Follows a group of 456 children whose families sent them to Mexico aboard the Mexique at the start of the Spanish Civil War for what was expected to be a short stay. Includes historical notes.
Award-winning authors and artists Romana Romanyshyn and Andriy Lesiv achieve a remarkable fusion of the scientific exploration of the phenomenon of sound with a philosophic reflection on its nature that will appeal to inquisitive children looking to learn more about science and nature. A stunning sequence of rich infographics provoke the reader to listen . . . learn . . . and think. Whether it’s hearing noise, music, speech . . . or silence, no one will come away from these pages without experiencing sound with new ears and a fresh understanding.
Inspired by biologist AnaPêgo’s life’s work, and filled with engaging science and colorful photographs, this foundational look at plastic pollution in the ocean explains why it is such an urgent contemporary issue.
An Iraqi woman who survived capture by ISIS. A Sudanese teen growing up in civil war and famine. An Afghan interpreter for the U.S. Army living under threat of a fatwa. They are among the five refugees who share their stories in award-winning author and photographer Susan Kuklin’s latest masterfully crafted narrative.
Featured in WOW Review Volume XIII, Issue 1
In the Netherlands, some beds rock on water. In Brazil they might sway in the breeze. From Canada to Japan, Afghanistan to Norway, sleep has taken many forms and shapes throughout history. Astonishing, hand-stitched illustrations and a delightful narrative tell the story of sleeping traditions across the world.
Countless different festivals are celebrated all over the world throughout the year. Some are national holidays, celebrated for religious and cultural reasons, or to mark an important date in history, while others are just for fun. Give thanks and tuck into a delicious meal with friends and family at Thanksgiving, get caught up in a messy tomato fight in Spain at La Tomatina, add a splash of color to your day at the Holi festival of colors and celebrate the life and achievements of Martin Luther King Jr. on Martin Luther King Jr. Day.
“In the years before World War II, Adolf Hitler wanted to prove the greatness of the Third Reich in everything from track and field to motorsports. The Nazis poured money into the development of new race cars, and Mercedes-Benz came out with a stable of supercharged automobiles called Silver Arrows. Their drivers dominated the sensational world of European Grand Prix racing and saluted Hitler on their many returns home with victory. As the Third Reich stripped Jews of their rights and began their march toward war, one driver, Rene Dreyfus, a 32-year-old Frenchman of Jewish heritage who had enjoyed some early successes on the racing circuit, was barred from driving on any German or Italian race teams, which fielded the best in class, due to the rise of Hitler and Benito Mussolini. So it was that in 1937, Lucy Schell, an American heiress and top Monte Carlo Rally driver, needed a racer for a new team she was creating to take on Germany’s Silver Arrows. Sensing untapped potential in Dreyfus, she funded the development of a nimble tiger of a new car built by a little-known French manufacturer called Delahaye. As the nations of Europe marched ever closer to war, Schell and Dreyfus faced down Hitler’s top drivers, and the world held its breath in anticipation, waiting to see who would triumph”–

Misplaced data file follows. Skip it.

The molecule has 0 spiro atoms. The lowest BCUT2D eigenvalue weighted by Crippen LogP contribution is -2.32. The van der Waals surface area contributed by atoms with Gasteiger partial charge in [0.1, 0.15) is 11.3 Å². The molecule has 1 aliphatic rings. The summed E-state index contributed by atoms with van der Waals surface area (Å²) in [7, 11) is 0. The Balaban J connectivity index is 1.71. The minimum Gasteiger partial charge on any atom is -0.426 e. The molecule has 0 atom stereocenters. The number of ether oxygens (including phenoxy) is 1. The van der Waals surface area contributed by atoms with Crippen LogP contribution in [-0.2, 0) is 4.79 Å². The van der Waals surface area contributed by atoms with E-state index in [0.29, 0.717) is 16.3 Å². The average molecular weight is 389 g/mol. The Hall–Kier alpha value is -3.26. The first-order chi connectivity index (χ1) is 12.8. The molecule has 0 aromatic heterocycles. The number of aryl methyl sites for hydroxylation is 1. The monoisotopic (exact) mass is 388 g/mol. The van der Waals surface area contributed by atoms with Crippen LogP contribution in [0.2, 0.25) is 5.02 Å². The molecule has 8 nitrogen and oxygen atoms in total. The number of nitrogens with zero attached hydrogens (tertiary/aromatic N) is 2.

“Ruth David was growing up in a small village in Germany when Adolf Hitler rose to power in the 1930s. Under the Nazi Party, Jewish families like Ruth’s experienced rising anti-Semitic restrictions and attacks. Just going to school became dangerous. By November 1938, anti-Semitism erupted into Kristallnacht, the Night of Broken Glass, and unleashed a wave of violence and forced arrests. Days later, desperate volunteers sprang into action to organize the Kindertransport, a rescue effort to bring Jewish children to England. Young people like Ruth David had to say good-bye to their families, unsure if they’d ever be reunited. Miles from home, the Kindertransport refugees entered unrecognizable lives, where food, clothes — and, for many of them, language and religion — were startlingly new. Meanwhile, the onset of war and the Holocaust visited unimaginable horrors on loved ones left behind. Somehow, these rescued children had to learn to look forward, to hope. Through the moving and often heart-wrenching personal accounts of Kindertransport survivors, critically acclaimed and award-winning author Deborah Hopkinson paints the timely and devastating story of how the rise of Hitler and the Nazis tore apart the lives of so many families and what they were forced to give up in order to save these children”–
This introduction to the International Day of the Girl and its worldwide significance encourages children to recognize their own potential to make change, providing both a perfect lesson in social justice and a celebration of girl power.
Pulitzer Prize-winning author Viet Thanh Nguyen, himself a refugee, brings together a host of prominent refugee writers from around the world to explore and illuminate their experiences. Poignant and insightful, this collection of essays reveals moments of uncertainty, resilience int he face of trauma, and a reimagining of identity. The Displaced is a powerful look at what it means to be forced to leave home and find a place of refuge. — Adapted from book jacket.